Correlating cell counts to the patient's body weight (BW) revealed a mean cell dose of 5.5 × 107 NC/kg BW (n = 29, median 3.2 × 107 NC/kg BW, min. 0.6 × 107 NC/kg BW, max. 27.0 × 107 NC/kg BW) and a mean CD34+ cell dose of 1.5 × 105 CD34+/kg BW (n = 29, median 0.9 × 105 CD34+ cells/kg BW, min. 0.08 × 105 CD34+ cells/kg BW, max. 8.6 × 105 CD34+ cells/kg BW). Pursuant to international transplantation standards, a minimum NC dose of 2.5 × 107 NC/kg BW and a minimum CD34+ cell dose of 2.0 × 105 CD34+ cells/kg BW is required to expect a successful transplantation [13, 14].
Unfortunately, we did not receive reliable information in all cases as to whether units were part of a single or multiple transplant.
CB transplants are an important alternative, particularly for patients who cannot be provided with PBSC or stem cells from bone marrow because of their infrequent HLA type. Those patients are often immigrants or persons with a mixed ethnic background [15, 16]. We therefore analyzed the ethnic background of the donor parents. We compared the percentage of donors with an ethnic minority background among transplanted versus stored CB units. Among the transplanted CB units we found significantly (p = 0.04) more donors from ethnic minorities (mother and/or father of the infant donor): 36 versus 20% (n = 150 randomly selected stored units).
CB is a valuable source of hematopoietic stem cells that is successfully applied for allogeneic transplantation. More than 6,000 unrelated CB transplantations to treat malignant and non-malignant diseases have been performed since the first CB transplant in 1988. In accordance with recent publications our data confirm that main indications for CB transplantations are malignant diseases (acute myeloid leukemia (AML); chronic myelogenous leukemia (CML); non-Hodg-kin's lymphoma (NHL);) and non-malignant hematologic and metabolic diseases as well as immune deficiencies [2, 3, 13, 17, 18]. Although our CB units were mainly used for children, CB is becoming increasingly relevant for the transplantation of adult patients too [5, 19,20,21]. We assume when Mannheim CB units were used for the transplantation of adults, they were part of a double transplant. According to the latest Eurocord data, since 2006 the majority of CB units is now being used for the transplantation of adults instead of children. CB offers several advantages. Firstly it is available in great quantities and can be stored for more than a decade (145 months at our center). Secondly, it can be easily obtained since it does not interfere with the delivery and does not cause any risk for the mother or the infant donor. Thirdly, in contrast to bone marrow or PBSC, CB units are already tested and characterized in detail when reported to the registry. Thus, they are immediately available, which is especially important for high-risk patients in urgent need of a transplant or for patients who cannot be provided with a bone marrowor PBSC-derived transplant. Fourthly, CB seems to have immunological advantages, as transplant data show, in that there is a lower incidence of and less severe graft-versus-host disease compared to bone marrow or PBSC. There is increasing evidence that this may be due to the immune immaturity of the infant cells [22,23,24,25]. In line with this, several studies proved that the clinical outcomes of HLA-mismatched CB transplantations are comparable to fully HLA-matched bone marrow or PBSC transplantations [5, 23, 26]. Furthermore, it was shown that HLA disparities can be compensated by transplanting a higher cell dosage [14, 27]. Fifthly, CB transplants are considered to have a lower risk of transmitting viruses to the patient .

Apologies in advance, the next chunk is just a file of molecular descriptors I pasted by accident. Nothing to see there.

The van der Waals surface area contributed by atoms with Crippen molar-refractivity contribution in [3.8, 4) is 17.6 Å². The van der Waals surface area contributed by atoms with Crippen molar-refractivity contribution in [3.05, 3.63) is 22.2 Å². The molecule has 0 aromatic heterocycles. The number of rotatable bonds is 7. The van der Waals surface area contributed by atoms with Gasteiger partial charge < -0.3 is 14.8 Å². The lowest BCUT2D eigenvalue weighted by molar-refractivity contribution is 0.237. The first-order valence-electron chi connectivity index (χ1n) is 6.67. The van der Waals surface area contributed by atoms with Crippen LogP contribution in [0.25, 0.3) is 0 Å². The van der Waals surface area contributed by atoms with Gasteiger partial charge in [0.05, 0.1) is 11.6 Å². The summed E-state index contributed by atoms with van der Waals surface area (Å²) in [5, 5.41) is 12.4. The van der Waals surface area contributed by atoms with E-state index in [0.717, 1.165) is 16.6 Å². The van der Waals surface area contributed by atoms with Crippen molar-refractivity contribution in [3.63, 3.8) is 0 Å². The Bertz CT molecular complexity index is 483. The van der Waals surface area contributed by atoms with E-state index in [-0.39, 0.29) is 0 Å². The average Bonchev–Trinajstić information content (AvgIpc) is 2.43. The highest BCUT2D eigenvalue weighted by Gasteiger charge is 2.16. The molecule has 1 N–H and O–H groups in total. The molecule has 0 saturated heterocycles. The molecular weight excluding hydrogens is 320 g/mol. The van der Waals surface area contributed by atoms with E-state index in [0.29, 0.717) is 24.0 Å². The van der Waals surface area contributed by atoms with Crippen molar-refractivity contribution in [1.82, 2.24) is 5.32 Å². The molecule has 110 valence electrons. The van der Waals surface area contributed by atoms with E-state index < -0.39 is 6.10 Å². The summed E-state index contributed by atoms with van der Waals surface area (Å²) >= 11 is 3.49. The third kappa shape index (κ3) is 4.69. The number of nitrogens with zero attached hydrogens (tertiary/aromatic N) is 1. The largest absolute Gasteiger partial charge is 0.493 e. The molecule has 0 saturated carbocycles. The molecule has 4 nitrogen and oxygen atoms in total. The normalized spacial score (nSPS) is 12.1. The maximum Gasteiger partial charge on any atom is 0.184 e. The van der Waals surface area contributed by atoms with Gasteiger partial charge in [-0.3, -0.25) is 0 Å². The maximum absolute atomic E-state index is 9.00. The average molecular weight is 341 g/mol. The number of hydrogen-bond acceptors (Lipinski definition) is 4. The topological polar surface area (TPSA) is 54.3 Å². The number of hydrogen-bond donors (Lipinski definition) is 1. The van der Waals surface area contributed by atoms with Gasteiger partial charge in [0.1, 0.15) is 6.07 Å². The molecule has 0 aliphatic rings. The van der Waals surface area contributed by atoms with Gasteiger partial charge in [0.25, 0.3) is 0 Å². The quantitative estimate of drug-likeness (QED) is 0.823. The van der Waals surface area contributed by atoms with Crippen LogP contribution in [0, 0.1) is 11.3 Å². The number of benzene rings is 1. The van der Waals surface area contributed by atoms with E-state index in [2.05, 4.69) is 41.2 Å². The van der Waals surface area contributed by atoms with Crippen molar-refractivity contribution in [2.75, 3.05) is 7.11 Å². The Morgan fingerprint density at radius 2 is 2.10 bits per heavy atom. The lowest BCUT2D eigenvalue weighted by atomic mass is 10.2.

However, there are some considerable limitations. As the donor is an infant, certain congenital or genetic diseases may not have been detected at the time of birth. A second collection of stem cells or additional donor lymphocytes will not be possible. Additionally, the amount of CD34+ cells is restricted due to the relatively small collection volume.